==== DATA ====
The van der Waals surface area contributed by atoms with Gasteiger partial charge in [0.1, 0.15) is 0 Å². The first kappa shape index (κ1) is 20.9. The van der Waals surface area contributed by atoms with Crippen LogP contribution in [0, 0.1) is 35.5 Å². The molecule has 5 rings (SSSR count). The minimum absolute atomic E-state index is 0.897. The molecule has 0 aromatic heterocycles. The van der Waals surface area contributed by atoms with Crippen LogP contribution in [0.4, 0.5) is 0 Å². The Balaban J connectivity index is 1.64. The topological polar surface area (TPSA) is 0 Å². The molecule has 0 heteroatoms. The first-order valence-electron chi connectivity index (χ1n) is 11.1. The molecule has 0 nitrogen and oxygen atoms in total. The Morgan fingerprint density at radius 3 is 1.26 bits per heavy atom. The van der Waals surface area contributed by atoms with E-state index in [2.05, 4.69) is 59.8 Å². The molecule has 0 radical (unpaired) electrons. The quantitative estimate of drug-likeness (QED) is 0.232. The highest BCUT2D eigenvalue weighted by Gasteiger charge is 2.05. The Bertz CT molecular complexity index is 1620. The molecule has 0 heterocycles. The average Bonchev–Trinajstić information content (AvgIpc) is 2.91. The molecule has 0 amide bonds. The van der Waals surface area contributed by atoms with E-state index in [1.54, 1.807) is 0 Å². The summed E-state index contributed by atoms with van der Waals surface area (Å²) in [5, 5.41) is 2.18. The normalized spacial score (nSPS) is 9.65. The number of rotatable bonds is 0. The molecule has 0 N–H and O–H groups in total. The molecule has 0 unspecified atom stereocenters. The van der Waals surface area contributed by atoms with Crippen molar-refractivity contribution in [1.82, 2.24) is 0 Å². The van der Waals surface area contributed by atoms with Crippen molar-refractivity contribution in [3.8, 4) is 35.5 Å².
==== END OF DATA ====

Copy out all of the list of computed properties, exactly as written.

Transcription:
The van der Waals surface area contributed by atoms with Gasteiger partial charge in [0.1, 0.15) is 0 Å². The first kappa shape index (κ1) is 20.9. The van der Waals surface area contributed by atoms with Crippen LogP contribution in [0, 0.1) is 35.5 Å². The molecule has 5 rings (SSSR count). The minimum absolute atomic E-state index is 0.897. The molecule has 0 aromatic heterocycles. The van der Waals surface area contributed by atoms with Crippen LogP contribution in [0.4, 0.5) is 0 Å². The Balaban J connectivity index is 1.64. The topological polar surface area (TPSA) is 0 Å². The molecule has 0 heteroatoms. The first-order valence-electron chi connectivity index (χ1n) is 11.1. The molecule has 0 nitrogen and oxygen atoms in total. The Morgan fingerprint density at radius 3 is 1.26 bits per heavy atom. The van der Waals surface area contributed by atoms with E-state index in [2.05, 4.69) is 59.8 Å². The molecule has 0 radical (unpaired) electrons. The quantitative estimate of drug-likeness (QED) is 0.232. The highest BCUT2D eigenvalue weighted by Gasteiger charge is 2.05. The Bertz CT molecular complexity index is 1620. The molecule has 0 heterocycles. The average Bonchev–Trinajstić information content (AvgIpc) is 2.91. The molecule has 0 amide bonds. The van der Waals surface area contributed by atoms with E-state index in [1.54, 1.807) is 0 Å². The summed E-state index contributed by atoms with van der Waals surface area (Å²) in [5, 5.41) is 2.18. The normalized spacial score (nSPS) is 9.65. The number of rotatable bonds is 0. The molecule has 0 N–H and O–H groups in total. The molecule has 0 unspecified atom stereocenters. The van der Waals surface area contributed by atoms with Crippen molar-refractivity contribution in [1.82, 2.24) is 0 Å². The van der Waals surface area contributed by atoms with Crippen molar-refractivity contribution in [3.8, 4) is 35.5 Å².